April 4, 2016 – The study confirmed that apixaban is superior to warfarin for preventing serious outcomes, regardless of when a patient received the AF diagnosis.
Patients with recently diagnosed atrial fibrillation (AF) are just as likely as patients with longstanding AF to experience a stroke, and are at greater risk of death. However, AF patients who receive the anticoagulant apixaban are less likely to experience a stroke or bleeding regardless of when they received their diagnosis.
In a new study, the DCRI’s Patrícia O. Guimarães, MD, (pictured) and her colleagues analyzed clinical outcomes among patients with recent and
remote diagnoses of AF. They also examined the efficacy and safety of apixaban versus warfarin in patients with recently diagnosed AF.
Guimarães presented their findings Monday at the annual Scientific Sessions of the American College of Cardiology in Chicago.
Because AF patients are at greater risk of stroke, current clinical guidelines recommend anticoagulation therapy. However, the studies that informed those guidelines contained few patients with recently diagnosed AF. In this study the DCRI researchers sought to determine if the risk of stroke outweighed the risk of bleeding for recently diagnosed AF patients on anticoagulant therapy, and if apixaban is as effective in this population as it is in patients with remote diagnoses of AF.
To do so, they examined data from the Apixaban for Reduction in Stroke and Other Thromboembolic Events in Atrial Fibrillation (ARISTOTLE) trial. That trial compared apixaban with warfarin in primary and secondary prevention of thrombo-embolism in AF patients. Defining recently diagnosed AF as a new diagnosis of AF within 30 days prior to enrollment, the researchers analyzed the efficacy and safety of apixaban and warfarin according to time since AF diagnosis.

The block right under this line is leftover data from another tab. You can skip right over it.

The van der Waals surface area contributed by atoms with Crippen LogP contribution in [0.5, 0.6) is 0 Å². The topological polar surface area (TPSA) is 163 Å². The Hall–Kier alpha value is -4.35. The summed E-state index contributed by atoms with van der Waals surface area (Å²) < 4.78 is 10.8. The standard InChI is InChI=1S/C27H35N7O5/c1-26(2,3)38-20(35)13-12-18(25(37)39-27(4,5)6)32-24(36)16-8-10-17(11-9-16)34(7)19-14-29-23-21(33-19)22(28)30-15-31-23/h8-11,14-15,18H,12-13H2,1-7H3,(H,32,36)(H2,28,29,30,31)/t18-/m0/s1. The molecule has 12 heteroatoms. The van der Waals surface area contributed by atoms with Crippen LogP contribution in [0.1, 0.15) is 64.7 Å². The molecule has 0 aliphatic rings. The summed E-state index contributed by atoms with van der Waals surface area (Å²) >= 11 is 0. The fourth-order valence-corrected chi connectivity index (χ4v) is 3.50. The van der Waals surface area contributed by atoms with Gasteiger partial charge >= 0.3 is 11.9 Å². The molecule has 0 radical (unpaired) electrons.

Of the 18,140 patients enrolled in ARISTOTLE, 1,899 (10.5 percent) patients had recently diagnosed AF. Patients with recently diagnosed AF had a similar risk of stroke at patients with remotely diagnosed AF (HR 1.07, 95 percent CI 0.80–1.42; p=0.67) but were at greater risk of death (adjusted HR 1.21, 95 percent CI 1.02–1.43; p=0.03), a finding that surprised the researchers.
“We were not expecting this finding,” Guimarães said. “Even after adjusting for potentially confounding factors, we got the same result. It’s definitely intriguing.”
The effects of apixaban in reducing stroke and systemic embolism were also found to be consistent with ARISTOTLE’s original conclusion: that apixaban is superior to warfarin for preventing major bleeding, stroke, and even death, regardless of when a patient received his or her AF diagnosis.
This study, Guimarães said, demonstrated that recently diagnosed AF patients should not be considered low risk by their physicians.
In addition to Guimarães, the study’s other Duke authors included Daniel M. Wojdyla, MS; John H. Alexander, MD, MHS; Laine Thomas, PhD; Sana M. Al-Khatib, MD, MHS; Christopher B. Granger, MD, and Renato D. Lopes, MD, MHS, PhD.